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← Is Christian morality psychopathic?

keithapm's Avatar Jump to comment 48 by keithapm

There is a huge difference between what the Catholic church teaches and what people who wish to label themselves Catholics believe. It seems to me, at least here in Ireland, that it's all about supporting the home team.

The followers of say Gaelic Football (well it's just known as football here) have a certain mindset: you follow the team you were born into. It's as if it's a crucial aspect of your identity (though needless to say it's one I personally don't bother with).

For example: If you're a Mayo woman/man - born and bred - then you support the Mayo team despite the fact that you've lived in Westmeath for over 50 years. Oh sure you don't really follow the sport and on the rare occasion you do go to a match you certainly don't know all the chants nor do you actually care to learn them. You don't actually believe that the players on the team are much better than anyone else (you might consider most of them to be jerks), and you recognise that, objectively, the team is pretty shit but when it comes down to it, when it comes to the crunch, you support the home side.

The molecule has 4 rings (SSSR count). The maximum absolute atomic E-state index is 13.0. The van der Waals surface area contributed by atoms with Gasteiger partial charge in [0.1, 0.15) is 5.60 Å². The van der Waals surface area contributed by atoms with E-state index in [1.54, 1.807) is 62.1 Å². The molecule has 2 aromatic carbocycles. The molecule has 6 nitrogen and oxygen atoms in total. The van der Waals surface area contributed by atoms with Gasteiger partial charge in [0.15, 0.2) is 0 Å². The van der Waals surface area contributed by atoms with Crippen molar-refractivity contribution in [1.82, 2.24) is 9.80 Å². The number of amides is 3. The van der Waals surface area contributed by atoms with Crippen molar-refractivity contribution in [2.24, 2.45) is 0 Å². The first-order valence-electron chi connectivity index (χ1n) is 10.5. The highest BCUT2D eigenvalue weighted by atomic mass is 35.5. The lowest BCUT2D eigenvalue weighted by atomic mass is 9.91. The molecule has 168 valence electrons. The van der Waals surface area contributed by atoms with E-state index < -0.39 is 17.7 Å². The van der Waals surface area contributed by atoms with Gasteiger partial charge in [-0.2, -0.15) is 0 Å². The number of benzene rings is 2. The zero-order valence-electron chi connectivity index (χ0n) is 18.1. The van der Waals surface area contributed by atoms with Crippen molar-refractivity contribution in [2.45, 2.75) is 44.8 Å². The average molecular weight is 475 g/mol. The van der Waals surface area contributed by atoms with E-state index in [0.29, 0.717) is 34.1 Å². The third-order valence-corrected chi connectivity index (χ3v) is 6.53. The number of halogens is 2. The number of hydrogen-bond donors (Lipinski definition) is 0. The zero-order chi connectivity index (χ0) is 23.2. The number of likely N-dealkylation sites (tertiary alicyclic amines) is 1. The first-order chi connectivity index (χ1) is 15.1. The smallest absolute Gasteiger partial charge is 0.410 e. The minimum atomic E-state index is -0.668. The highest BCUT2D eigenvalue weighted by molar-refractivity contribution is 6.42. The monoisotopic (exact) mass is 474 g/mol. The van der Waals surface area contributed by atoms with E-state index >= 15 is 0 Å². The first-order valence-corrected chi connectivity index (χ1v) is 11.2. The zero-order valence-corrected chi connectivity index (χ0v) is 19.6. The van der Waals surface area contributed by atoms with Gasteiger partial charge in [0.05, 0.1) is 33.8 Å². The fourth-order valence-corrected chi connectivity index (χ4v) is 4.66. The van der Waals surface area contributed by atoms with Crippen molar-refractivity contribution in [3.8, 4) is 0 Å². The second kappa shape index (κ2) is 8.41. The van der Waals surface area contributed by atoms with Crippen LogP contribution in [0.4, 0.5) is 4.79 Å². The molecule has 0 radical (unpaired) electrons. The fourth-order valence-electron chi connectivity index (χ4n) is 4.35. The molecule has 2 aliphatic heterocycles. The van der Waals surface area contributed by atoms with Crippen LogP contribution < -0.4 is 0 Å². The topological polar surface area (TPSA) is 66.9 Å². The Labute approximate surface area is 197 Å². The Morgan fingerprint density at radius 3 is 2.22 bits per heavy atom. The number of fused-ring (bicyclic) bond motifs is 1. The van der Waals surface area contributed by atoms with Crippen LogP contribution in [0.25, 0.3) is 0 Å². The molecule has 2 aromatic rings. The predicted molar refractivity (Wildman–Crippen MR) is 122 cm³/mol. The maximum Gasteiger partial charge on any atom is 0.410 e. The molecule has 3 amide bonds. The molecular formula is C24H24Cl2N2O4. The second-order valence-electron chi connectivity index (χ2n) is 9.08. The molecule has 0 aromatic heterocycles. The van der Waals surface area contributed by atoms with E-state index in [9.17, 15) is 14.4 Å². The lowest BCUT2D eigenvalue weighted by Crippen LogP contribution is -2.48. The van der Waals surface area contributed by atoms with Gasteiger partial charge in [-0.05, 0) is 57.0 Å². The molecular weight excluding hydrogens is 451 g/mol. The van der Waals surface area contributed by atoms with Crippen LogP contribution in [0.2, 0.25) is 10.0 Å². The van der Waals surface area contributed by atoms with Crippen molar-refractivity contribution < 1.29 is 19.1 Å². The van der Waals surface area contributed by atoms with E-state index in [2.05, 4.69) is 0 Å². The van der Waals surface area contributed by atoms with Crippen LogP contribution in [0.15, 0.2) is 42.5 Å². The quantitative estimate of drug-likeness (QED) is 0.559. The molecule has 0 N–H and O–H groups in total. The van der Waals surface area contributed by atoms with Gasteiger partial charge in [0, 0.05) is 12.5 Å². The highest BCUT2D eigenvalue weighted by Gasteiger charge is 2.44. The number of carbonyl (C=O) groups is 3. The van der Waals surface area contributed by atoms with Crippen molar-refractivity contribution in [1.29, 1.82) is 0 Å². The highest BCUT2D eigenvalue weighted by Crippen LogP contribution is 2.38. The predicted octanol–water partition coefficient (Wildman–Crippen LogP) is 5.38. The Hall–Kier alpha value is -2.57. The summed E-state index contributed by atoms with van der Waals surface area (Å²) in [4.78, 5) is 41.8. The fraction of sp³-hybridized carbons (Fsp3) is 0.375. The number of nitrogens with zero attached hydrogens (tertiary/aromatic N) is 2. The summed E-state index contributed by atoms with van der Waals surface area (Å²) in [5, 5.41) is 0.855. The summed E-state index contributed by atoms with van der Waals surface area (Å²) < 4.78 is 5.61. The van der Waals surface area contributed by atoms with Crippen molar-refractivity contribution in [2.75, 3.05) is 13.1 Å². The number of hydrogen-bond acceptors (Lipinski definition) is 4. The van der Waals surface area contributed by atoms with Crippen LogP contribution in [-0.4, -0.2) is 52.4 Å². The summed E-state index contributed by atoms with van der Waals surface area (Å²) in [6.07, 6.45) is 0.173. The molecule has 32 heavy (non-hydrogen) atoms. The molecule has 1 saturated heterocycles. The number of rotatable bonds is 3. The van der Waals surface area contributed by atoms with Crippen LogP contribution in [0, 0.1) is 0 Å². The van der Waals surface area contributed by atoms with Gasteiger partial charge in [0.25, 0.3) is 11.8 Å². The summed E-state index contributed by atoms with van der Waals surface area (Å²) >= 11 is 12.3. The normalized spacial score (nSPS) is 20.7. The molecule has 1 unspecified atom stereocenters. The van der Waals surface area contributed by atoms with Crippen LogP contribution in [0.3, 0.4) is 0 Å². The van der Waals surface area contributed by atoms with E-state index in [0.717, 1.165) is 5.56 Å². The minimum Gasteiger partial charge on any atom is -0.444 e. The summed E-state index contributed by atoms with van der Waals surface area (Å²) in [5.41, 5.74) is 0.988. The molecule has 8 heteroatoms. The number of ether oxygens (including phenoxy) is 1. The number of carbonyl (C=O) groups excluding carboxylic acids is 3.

Most people I know are self labeled Catholics and yet hold views that are worlds away from what the Vatican preaches is true Christianity, particularly on issues such as homosexuality, condoms, abortion, celibate priesthood, transubstantiation right down towards questioning the divinity of Jesus and the necessity of mass, confession and the priesthood. Most really just hold some vague notions of God (if indeed any notion at all) and some sort of concept of an afterlife mostly embellished with lashings of new-agey woo. It's something I am in some senses grateful for but still find exacerbating. In fact most of these nominal catholics would be reprimanded (and are routinely) by the church for straying but then, like the home team analogy, come census time the church itself is loathe to dismiss those who profess to be Catholics, they feel better when they've got at least the nominal support of the home crowd.

The only conclusion I can draw from all this about Christianity is that there seems to be as many Christianities as there are Christians and, by extension, as many religions as there are people. It's why I question the effectiveness of questioning specific doctrines. There'll always be someone who'll say, "But that's not MY belief as a Catholic/Mormon/Sunni..." What needs to be countered is the underlying irrationality of all superstitious belief... as well as helping people realise that you don't really have to support the home team.

Keith

Tue, 24 May 2011 23:44:36 UTC | #630501